So I guess I'm a bit confused. If my cancer is non-invasive, can it EVER become invasive? And if not, then why treat it?
The most important factor regarding treatment/non-treatment and risk of recurrence and/or progression is the 'grade' of the tumor removed. The pathology report should state what the exact stage and grade was. High grade means high risk. Read the info on this page to learn more:
> Or is it just an early stage cancer and therefore, termed non-invasive? <
A tumor may have been sitting there for a long time before it gives symptoms that lead to diagnosis. The nature of the tumor depends on if it will become invasive or remain non-invasive. It could well be considered 'early stage', though some non-invasive (or superficial) tumors never progress.
>Even though the doctor said my bladder looked good w/the cystoscopy is it possible for there to be tumors in the bladder he can't see? <
Most doctors wouldn't want folks to know that cystoscopes can miss things, but it's true that as many as 10% of tumors can be missed due to being outside the 'scope's line of vision, or in case of a clear bladder and suspicious urine tests, the bad cells may be originating further up in the ureter or the kidney.
>If non-invasive papillary carcinoma is viewed as Ta, can it ever progress and become a death sentence? <<<<
If it is a Ta, grade I the chance is extremely low. If it is a high grade tumor the risk is much higher. Intermediate grade or high grade calls for more aggressive treatment and follow up than with a grade 1 tumor.
I'm surprised to meet someone so young with TCC but there are more of you out there, I"m sorry to say.
Your diagnosis of superficial, non invasive TCC is a very common one, doctors are almost always able to diagnose this from the way it looks, though biopsies are done to confirm. Removal and no other treatment is more or less standard for a low grade papillary tumor. Because of the physiology of the bladder and its lining the cancer doesn't enter the blood stream or lymph system unless it's an aggressive, invasive sort of tumor. These are also easily diagnosed by the way they look but biopsies are needed to make a definite diagnosis with any cancer.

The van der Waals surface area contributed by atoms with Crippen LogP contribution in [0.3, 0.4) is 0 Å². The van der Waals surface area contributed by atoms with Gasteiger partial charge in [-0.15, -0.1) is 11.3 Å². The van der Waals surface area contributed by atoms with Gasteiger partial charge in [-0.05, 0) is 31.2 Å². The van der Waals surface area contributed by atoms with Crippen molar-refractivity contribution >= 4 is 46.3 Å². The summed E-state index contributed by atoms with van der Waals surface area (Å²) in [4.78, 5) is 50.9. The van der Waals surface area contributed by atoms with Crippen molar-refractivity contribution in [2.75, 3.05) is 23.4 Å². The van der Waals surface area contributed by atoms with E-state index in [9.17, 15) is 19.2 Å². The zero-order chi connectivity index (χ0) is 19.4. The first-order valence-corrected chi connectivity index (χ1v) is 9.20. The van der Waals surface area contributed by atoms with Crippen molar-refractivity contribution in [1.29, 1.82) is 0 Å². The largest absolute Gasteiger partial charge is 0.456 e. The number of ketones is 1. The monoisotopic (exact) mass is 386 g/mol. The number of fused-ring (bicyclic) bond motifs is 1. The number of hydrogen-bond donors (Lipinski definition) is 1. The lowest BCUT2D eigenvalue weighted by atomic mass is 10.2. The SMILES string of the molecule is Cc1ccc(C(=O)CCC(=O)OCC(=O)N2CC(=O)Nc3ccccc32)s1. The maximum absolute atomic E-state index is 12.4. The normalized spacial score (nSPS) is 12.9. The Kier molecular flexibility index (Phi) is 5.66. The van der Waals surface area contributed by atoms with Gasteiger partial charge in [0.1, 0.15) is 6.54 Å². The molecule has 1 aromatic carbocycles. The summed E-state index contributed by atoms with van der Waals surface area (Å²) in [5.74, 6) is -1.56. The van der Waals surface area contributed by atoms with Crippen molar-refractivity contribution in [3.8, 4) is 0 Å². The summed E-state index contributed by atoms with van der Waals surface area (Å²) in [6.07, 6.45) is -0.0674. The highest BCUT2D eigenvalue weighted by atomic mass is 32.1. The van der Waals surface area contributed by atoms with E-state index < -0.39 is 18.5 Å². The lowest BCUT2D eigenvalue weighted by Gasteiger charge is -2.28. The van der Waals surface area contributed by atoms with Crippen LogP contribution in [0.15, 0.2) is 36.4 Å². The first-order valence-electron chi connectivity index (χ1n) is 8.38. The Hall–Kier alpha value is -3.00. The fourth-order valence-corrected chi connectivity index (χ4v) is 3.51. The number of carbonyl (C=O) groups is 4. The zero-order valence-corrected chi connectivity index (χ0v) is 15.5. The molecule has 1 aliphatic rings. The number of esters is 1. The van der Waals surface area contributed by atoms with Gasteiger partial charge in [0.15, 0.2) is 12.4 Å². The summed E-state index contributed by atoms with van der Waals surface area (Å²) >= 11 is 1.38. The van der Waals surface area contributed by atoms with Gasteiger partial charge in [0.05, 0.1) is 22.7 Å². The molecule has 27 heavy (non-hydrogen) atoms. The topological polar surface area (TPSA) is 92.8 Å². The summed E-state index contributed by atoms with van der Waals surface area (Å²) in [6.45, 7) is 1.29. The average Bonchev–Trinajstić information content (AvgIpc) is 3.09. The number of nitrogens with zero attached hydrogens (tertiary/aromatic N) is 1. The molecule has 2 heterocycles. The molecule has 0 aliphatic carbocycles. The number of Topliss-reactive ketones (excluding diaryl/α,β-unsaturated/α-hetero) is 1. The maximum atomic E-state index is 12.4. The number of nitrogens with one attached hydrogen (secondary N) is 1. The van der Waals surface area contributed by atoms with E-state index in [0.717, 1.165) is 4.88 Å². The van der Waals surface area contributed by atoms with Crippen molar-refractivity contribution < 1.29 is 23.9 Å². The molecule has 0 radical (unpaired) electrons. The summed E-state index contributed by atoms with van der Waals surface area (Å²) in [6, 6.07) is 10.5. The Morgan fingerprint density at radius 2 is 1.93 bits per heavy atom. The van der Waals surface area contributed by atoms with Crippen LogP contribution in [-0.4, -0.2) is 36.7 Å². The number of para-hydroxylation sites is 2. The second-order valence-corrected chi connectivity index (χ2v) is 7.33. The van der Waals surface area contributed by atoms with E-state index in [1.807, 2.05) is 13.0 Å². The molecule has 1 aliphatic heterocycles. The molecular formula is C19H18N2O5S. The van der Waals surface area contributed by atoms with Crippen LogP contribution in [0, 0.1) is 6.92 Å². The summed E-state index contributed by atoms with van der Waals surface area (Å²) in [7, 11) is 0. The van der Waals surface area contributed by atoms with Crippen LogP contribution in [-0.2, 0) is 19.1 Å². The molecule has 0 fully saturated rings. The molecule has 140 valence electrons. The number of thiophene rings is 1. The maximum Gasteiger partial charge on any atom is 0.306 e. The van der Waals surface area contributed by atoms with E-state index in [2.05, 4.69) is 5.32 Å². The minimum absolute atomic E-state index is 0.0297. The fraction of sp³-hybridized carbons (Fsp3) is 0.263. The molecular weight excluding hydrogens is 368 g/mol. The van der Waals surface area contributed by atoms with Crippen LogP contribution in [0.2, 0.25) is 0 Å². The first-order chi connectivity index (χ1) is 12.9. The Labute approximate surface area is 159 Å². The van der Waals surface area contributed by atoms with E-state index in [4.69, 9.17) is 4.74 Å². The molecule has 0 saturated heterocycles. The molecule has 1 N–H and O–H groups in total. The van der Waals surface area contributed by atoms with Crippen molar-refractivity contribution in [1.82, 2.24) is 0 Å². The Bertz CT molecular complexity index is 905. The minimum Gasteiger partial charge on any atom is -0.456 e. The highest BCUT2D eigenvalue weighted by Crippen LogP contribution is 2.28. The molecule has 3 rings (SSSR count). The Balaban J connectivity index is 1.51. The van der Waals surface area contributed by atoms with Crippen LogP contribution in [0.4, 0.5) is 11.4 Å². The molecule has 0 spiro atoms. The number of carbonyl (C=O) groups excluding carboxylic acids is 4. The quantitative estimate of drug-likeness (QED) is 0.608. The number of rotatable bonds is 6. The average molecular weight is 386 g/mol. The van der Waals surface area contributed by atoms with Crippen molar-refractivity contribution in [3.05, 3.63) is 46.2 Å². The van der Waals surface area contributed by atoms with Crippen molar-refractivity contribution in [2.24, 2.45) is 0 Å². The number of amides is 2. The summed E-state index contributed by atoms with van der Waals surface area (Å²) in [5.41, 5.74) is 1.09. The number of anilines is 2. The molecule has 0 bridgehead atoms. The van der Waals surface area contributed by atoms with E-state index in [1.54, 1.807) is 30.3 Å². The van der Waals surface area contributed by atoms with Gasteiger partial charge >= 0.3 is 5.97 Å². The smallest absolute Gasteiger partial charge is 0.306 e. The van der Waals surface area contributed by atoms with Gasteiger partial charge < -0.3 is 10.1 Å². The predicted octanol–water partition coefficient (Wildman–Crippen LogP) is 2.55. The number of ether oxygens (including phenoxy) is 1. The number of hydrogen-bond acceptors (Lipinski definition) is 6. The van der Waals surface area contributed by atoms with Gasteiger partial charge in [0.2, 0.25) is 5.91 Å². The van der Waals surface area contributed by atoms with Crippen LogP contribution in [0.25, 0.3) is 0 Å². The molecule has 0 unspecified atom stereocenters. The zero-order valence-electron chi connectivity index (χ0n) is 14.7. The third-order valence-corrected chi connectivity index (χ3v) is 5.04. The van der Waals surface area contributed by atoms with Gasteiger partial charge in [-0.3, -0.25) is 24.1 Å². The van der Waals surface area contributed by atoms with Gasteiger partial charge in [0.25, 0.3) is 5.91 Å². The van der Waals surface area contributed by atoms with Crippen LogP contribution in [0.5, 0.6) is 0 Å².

Do I understand you to be saying the doctor did not remove the visible tumor and do a biopsy and pathology? This would be an unusual move, but not without precedence, as recently updated on the main site:
Update 2006: Two articles support 'watchful waiting instead of automatic removal of low grade superficial bladder tumors:
Expectant treatment of small, recurrent, low-grade, noninvasive tumors of the urinary bladder,.."As long as the tumors are low grade, the risk of invasion or metastasis is zero. Every small papillary tumor does not require removal when observed. Some of these tumors grow very slowly and, with proper reassurance, can be safely monitored. "Mark Soloway; Miami; Urologic Oncology: Seminars and Original Investigations Volume 24, Issue 1 , January-February 2006, Pages 58-61
Watchful Waiting Policy in Recurrent Ta G1 Bladder Tumors - Conclusions: Small, recurrent papillary bladder tumors after resection of low-grade Ta tumor(s) pose minimal risk for the patient. A watchful waiting policy— without resection of the tumor—may be considered in these patients Ofer N. Gofrit, et al.Israel; European Urology Volume 49, Issue 2 , February 2006, Pages 303-307 PubMed